Thank you for the reference. My problem is with your Step 1, I think it makes styrene dibromide and not phenethyl bromide.

DraconicAcid - 10-2-2016 at 18:55

Quote: Originally posted by madcedar  
My problem is with your Step 1, I think it makes styrene dibromide and not phenethyl bromide.


HBr will add across a double bond following Markovnikov's rule in the absence of peroxides, and add the other way in the presence of peroxides. The hydrogen peroxide isn't going to turn the HBr into bromine.

S.C. Wack - 10-2-2016 at 22:28

Does there exist actual preparations that used hydrogen peroxide in step 1, that got a phenylacetaldehyde in step 2?

clearly_not_atara - 11-2-2016 at 10:15

See http://en.wikipedia.org/wiki/Markovnikov's_rule#Anti-Markovnikov_reactions

The method with HBr/cat. H2O2 is a classic; you can find examples in most chemistry textbooks (you can usually find a cheap one at charity book-selling events and the like). Wiki does describe a synthesis of phenylacetaldehyde using a similar methodology with water and phenylacetylene. See also:

http://www.chemicalforums.com/index.php?topic=58919.0

madcedar - 11-2-2016 at 16:09

Thank you for the clarification DraconicAcid and clearly_not_atara, great stuff.

zed - 11-2-2016 at 16:50

And then, there are modifications of the Wacker.

Looks interesting, maybe Iĺl finish reading it tomorrow.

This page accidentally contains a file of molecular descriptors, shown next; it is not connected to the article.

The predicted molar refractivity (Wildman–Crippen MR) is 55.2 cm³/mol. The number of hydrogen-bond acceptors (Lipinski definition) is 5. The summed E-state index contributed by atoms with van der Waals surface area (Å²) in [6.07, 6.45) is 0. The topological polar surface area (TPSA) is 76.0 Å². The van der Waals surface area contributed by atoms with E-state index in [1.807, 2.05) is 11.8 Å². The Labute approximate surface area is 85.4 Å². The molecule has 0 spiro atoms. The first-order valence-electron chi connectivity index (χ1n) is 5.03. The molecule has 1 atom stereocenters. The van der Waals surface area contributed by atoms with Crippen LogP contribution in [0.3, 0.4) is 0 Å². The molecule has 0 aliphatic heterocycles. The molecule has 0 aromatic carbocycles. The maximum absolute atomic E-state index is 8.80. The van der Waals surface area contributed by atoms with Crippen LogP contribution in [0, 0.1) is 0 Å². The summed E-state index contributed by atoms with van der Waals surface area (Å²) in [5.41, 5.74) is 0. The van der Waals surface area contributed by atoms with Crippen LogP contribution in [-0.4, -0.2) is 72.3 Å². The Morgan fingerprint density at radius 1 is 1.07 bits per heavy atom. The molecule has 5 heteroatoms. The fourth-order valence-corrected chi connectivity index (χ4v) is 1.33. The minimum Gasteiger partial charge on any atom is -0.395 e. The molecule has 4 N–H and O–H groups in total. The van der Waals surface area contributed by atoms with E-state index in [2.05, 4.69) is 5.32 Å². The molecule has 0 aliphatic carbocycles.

http://www.google.com/patents/US7582750

S.C. Wack - 11-2-2016 at 17:03

Quote: Originally posted by clearly_not_atara  
See http://en.wikipedia.org/wiki/Markovnikov's_rule#Anti-Markovnikov_reactions

The method with HBr/cat. H2O2 is a classic; you can find examples in most chemistry textbooks (you can usually find a cheap one at charity book-selling events and the like). Wiki does describe a synthesis of phenylacetaldehyde using a similar methodology with water and phenylacetylene. See also:

http://www.chemicalforums.com/index.php?topic=58919.0


In other words, no. OK.

PS: Has any chemistry book ever mentioned a HBr/H2O2 in any preparative context? BTW that's bromine and water, etc.

Really I want to know if these things are out there, but I'm also kind of hinting that if they're not...the directions that are out there to put the Br at that spot are specific and it looks like they have to be. But that's not all that important because no one will go to the aldehyde from there anyways.

[Edited on 12-2-2016 by S.C. Wack]

clearly_not_atara - 11-2-2016 at 20:45

Quote:
In other words, no. OK.


http://www.chem.ucalgary.ca/courses/350/Carey5th/Ch06/ch6-4-...

Quote:
PS: Has any chemistry book ever mentioned a HBr/H2O2 in any preparative context? BTW that's bromine and water, etc.


http://pubs.acs.org/doi/abs/10.1021/ja00176a075
http://pubs.acs.org/doi/abs/10.1021/jo00110a040

I guess it turns out other catalysts are better. Either hv or RCOCBrR'R"/O2 (hv sounds much easier).

[Edited on 12-2-2016 by clearly_not_atara]

S.C. Wack - 12-2-2016 at 04:10

Peroxide and hydrogen peroxide continue to be different things, in your links there is no hydrogen peroxide. Also, organic peroxide gives mainly the wrong isomer under these nonspecific conditions (solvent should be mentioned).

clearly_not_atara - 12-2-2016 at 10:05

One is a subset of the other. Regardless, your complaint is offtopic. The anti-Markovnikov addition of HBr to styrene is simple to achieve; H2O2 might not be the best catalyst, but who is going to publish a synthesis of something so trivial, especially if the method is suboptimal? The other papers provide much better ideas.

zed - 12-2-2016 at 14:47


http://www.google.com/patents/US7582750

Oh, the above paper? About a page or two in, they cut to the chase.
The tables of results, and conditions, are present, but they have been compressed.